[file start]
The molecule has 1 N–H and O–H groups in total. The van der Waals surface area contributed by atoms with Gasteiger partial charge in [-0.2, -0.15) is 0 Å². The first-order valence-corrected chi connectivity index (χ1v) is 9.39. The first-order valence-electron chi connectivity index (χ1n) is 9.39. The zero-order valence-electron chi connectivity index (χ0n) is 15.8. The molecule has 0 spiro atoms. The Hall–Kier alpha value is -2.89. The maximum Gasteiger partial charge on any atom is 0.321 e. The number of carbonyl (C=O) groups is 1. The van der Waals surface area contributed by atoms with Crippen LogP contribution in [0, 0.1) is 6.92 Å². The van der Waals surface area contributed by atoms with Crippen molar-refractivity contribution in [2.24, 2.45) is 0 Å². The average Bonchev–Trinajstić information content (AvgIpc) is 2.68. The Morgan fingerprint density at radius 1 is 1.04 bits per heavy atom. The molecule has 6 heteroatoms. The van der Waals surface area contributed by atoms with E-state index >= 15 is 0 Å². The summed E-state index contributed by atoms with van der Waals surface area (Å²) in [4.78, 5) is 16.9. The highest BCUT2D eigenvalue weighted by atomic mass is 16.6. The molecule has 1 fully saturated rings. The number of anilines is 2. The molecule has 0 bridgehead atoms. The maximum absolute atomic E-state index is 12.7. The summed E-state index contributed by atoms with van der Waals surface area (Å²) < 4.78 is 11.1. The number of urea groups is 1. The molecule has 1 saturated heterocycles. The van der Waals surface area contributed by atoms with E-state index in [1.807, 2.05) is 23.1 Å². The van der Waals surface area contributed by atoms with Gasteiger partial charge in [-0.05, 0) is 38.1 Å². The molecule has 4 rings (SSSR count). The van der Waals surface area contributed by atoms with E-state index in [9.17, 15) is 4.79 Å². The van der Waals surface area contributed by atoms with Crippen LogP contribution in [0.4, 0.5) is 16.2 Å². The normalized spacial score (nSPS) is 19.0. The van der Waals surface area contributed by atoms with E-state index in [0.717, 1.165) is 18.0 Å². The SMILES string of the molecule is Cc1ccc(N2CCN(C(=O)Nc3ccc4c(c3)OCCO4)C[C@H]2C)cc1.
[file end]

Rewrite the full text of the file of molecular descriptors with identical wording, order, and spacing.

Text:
The molecule has 1 N–H and O–H groups in total. The van der Waals surface area contributed by atoms with Gasteiger partial charge in [-0.2, -0.15) is 0 Å². The first-order valence-corrected chi connectivity index (χ1v) is 9.39. The first-order valence-electron chi connectivity index (χ1n) is 9.39. The zero-order valence-electron chi connectivity index (χ0n) is 15.8. The molecule has 0 spiro atoms. The Hall–Kier alpha value is -2.89. The maximum Gasteiger partial charge on any atom is 0.321 e. The number of carbonyl (C=O) groups is 1. The van der Waals surface area contributed by atoms with Crippen LogP contribution in [0, 0.1) is 6.92 Å². The van der Waals surface area contributed by atoms with Crippen molar-refractivity contribution in [2.24, 2.45) is 0 Å². The average Bonchev–Trinajstić information content (AvgIpc) is 2.68. The Morgan fingerprint density at radius 1 is 1.04 bits per heavy atom. The molecule has 6 heteroatoms. The van der Waals surface area contributed by atoms with E-state index >= 15 is 0 Å². The summed E-state index contributed by atoms with van der Waals surface area (Å²) in [4.78, 5) is 16.9. The highest BCUT2D eigenvalue weighted by atomic mass is 16.6. The molecule has 1 fully saturated rings. The number of anilines is 2. The molecule has 0 bridgehead atoms. The maximum absolute atomic E-state index is 12.7. The summed E-state index contributed by atoms with van der Waals surface area (Å²) < 4.78 is 11.1. The number of urea groups is 1. The molecule has 1 saturated heterocycles. The van der Waals surface area contributed by atoms with E-state index in [1.807, 2.05) is 23.1 Å². The van der Waals surface area contributed by atoms with Gasteiger partial charge in [-0.05, 0) is 38.1 Å². The molecule has 4 rings (SSSR count). The van der Waals surface area contributed by atoms with E-state index in [9.17, 15) is 4.79 Å². The van der Waals surface area contributed by atoms with Crippen LogP contribution in [0.4, 0.5) is 16.2 Å². The normalized spacial score (nSPS) is 19.0. The van der Waals surface area contributed by atoms with E-state index in [0.717, 1.165) is 18.0 Å². The SMILES string of the molecule is Cc1ccc(N2CCN(C(=O)Nc3ccc4c(c3)OCCO4)C[C@H]2C)cc1.